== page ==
Current Caribbean Community (CARICOM) chairman and St. Vincent and the Grenadines’ Prime Minister Dr. Ralph Gonsalves will present the keynote address this month at an international forum on reparations for slavery in the United States.
According to the New York-based Institute of the Black World 21st Century (IBW), organizer of the event, the forum, dubbed “Revitalizing the Reparations Movement,” will be held at Chicago State University on April 19.
IBW said Gonsalves is “one of the leading voices in the Americas demanding that the former European colonial powers pay reparations to Caribbean and South American countries for centuries of African enslavement, native genocide and colonial exploitation.”
The forum will be held in collaboration with the Center for Inner City Studies and the Samuel DeWitt Proctor Conference, IBW said.
Specially invited guests will be Rep. John Conyers, Sr. (D-Ill.), dean of the Congressional Black Caucus, and sponsor of HR-40, the Reparations Study Bill, and Minister Louis Farrakhan, leader of the Nation of Islam.
“A primary goal of the forum is to revitalize the reparations movement in the U.S.A. by revisiting the Durban Resolution on the Trans-Atlantic Slave Trade, presenting an update on HR-40 and examining the status of CARICOM’s reparations initiative,” IBW said.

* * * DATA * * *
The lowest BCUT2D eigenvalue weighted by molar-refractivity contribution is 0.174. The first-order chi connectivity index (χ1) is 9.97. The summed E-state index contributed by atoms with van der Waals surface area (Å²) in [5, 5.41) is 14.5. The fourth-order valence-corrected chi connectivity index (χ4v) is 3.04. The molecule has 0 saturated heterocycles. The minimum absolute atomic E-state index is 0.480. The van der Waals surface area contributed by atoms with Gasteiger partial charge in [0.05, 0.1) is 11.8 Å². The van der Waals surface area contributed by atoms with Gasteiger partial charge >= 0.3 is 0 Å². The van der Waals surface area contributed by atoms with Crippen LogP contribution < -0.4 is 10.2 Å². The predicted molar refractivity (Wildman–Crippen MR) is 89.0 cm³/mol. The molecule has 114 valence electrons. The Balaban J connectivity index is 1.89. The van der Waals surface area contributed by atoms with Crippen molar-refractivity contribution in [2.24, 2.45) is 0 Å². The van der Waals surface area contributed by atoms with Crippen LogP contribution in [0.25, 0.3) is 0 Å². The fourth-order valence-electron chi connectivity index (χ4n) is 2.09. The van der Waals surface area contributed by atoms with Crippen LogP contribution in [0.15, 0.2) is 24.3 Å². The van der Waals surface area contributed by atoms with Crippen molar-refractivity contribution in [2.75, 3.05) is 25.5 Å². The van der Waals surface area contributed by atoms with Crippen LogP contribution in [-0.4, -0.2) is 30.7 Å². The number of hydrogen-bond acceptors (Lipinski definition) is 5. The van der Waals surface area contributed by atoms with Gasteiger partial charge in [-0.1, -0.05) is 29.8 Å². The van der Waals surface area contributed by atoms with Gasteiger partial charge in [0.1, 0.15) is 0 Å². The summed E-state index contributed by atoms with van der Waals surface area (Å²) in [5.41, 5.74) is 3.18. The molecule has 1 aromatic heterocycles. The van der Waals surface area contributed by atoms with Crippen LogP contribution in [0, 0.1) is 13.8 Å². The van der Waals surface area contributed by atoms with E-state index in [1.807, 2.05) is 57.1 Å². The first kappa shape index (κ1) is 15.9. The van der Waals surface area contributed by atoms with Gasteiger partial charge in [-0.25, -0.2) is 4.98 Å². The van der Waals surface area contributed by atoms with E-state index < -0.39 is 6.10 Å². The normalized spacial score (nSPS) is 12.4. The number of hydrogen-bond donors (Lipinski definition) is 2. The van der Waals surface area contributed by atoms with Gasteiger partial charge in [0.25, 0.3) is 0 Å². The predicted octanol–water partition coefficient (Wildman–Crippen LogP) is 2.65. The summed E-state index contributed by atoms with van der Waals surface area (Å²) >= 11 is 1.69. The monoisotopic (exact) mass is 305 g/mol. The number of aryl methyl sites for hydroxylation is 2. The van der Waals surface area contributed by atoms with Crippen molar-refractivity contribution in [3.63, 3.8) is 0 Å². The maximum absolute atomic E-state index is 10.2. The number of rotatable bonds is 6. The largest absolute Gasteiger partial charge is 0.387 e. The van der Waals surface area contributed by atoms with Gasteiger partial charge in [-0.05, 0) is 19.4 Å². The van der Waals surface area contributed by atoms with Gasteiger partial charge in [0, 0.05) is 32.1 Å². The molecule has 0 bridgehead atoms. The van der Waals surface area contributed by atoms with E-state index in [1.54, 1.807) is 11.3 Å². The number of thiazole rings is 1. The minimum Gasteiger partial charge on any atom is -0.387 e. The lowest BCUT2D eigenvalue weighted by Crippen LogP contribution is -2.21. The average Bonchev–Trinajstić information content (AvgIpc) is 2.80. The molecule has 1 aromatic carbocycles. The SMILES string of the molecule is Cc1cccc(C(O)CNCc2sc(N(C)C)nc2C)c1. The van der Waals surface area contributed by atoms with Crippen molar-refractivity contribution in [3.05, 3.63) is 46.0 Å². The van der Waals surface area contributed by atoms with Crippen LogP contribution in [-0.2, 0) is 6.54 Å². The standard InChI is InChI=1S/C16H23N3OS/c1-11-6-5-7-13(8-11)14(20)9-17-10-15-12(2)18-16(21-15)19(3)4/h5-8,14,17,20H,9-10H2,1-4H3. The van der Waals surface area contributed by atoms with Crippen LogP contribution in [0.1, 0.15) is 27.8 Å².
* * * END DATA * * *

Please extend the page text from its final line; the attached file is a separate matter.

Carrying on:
“We are delighted and honored to have Prime Minister Gonsalves keynote this critical forum on reparations, a subject of fundamental historical justice that is near and dear to the hearts of Black people around the world,” said IBW’s president Dr. Ron Daniels.
Dr. Conrad Worrill, Director of Chicago’s Inner City Studies, said “our ancestors will be pleased that the reparations movement is being re-energized from the Caribbean islands.
“In demanding reparations, CARICOM is vindicating the vestiges of the Trans-Atlantic Slave Trade,” he added.
IBW noted that CARICOM leaders meeting in St. Vincent and the Grenadines on March 10 and 11 “took one more important step in their quest for reparatory justice against European countries that had engaged in the Trans-Atlantic Slave Trade and in slavery itself.”
The leaders unanimously adopted a 10-point plan that would seek a formal apology for slavery; debt cancellation from former colonizers, such as Britain, France, Spain and the Netherlands; and reparation payments to repair the persisting “psychological trauma” from the days of plantation slavery.
The plan also calls for assistance to boost the region’s technological capacity and strengthen its public health, education and cultural institutions, such as museums and research centers.
Last July, at the CARICOM heads of government summit in Trinidad & Tobago the leaders mandated the establishment of a Regional Reparations Commission charged with seeking restitution for citizens of their respective countries.
Since then, national reparations commissions have been established in all 14 countries that comprise CARICOM.